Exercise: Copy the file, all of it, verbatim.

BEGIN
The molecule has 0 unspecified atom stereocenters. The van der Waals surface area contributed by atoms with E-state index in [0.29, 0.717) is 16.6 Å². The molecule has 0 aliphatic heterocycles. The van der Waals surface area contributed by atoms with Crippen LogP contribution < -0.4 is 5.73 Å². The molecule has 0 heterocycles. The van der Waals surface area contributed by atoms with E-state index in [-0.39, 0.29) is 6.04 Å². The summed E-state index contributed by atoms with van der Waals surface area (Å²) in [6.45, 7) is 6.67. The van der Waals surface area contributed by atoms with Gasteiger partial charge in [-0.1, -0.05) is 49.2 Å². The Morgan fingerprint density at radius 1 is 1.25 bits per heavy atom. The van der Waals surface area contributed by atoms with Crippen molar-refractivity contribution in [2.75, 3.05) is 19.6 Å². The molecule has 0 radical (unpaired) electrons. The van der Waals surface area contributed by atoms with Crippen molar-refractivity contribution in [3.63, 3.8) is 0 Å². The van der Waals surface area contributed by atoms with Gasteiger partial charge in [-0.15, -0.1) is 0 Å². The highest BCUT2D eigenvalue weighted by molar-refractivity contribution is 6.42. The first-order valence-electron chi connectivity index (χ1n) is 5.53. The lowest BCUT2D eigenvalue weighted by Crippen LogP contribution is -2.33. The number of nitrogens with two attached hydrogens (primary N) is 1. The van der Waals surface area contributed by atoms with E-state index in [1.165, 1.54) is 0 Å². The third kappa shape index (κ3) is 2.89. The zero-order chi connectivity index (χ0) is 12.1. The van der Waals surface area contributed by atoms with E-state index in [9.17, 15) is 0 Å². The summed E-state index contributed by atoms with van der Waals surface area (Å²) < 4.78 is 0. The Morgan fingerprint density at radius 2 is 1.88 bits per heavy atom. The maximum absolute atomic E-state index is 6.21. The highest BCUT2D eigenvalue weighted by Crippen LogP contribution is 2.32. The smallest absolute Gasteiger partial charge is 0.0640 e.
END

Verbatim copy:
The molecule has 0 unspecified atom stereocenters. The van der Waals surface area contributed by atoms with E-state index in [0.29, 0.717) is 16.6 Å². The molecule has 0 aliphatic heterocycles. The van der Waals surface area contributed by atoms with Crippen LogP contribution < -0.4 is 5.73 Å². The molecule has 0 heterocycles. The van der Waals surface area contributed by atoms with E-state index in [-0.39, 0.29) is 6.04 Å². The summed E-state index contributed by atoms with van der Waals surface area (Å²) in [6.45, 7) is 6.67. The van der Waals surface area contributed by atoms with Gasteiger partial charge in [-0.1, -0.05) is 49.2 Å². The Morgan fingerprint density at radius 1 is 1.25 bits per heavy atom. The van der Waals surface area contributed by atoms with Crippen molar-refractivity contribution in [2.75, 3.05) is 19.6 Å². The molecule has 0 radical (unpaired) electrons. The van der Waals surface area contributed by atoms with Crippen molar-refractivity contribution in [3.63, 3.8) is 0 Å². The van der Waals surface area contributed by atoms with Gasteiger partial charge in [-0.15, -0.1) is 0 Å². The highest BCUT2D eigenvalue weighted by molar-refractivity contribution is 6.42. The first-order valence-electron chi connectivity index (χ1n) is 5.53. The lowest BCUT2D eigenvalue weighted by Crippen LogP contribution is -2.33. The number of nitrogens with two attached hydrogens (primary N) is 1. The van der Waals surface area contributed by atoms with E-state index in [1.165, 1.54) is 0 Å². The third kappa shape index (κ3) is 2.89. The zero-order chi connectivity index (χ0) is 12.1. The van der Waals surface area contributed by atoms with E-state index in [9.17, 15) is 0 Å². The summed E-state index contributed by atoms with van der Waals surface area (Å²) < 4.78 is 0. The Morgan fingerprint density at radius 2 is 1.88 bits per heavy atom. The maximum absolute atomic E-state index is 6.21. The highest BCUT2D eigenvalue weighted by Crippen LogP contribution is 2.32. The smallest absolute Gasteiger partial charge is 0.0640 e.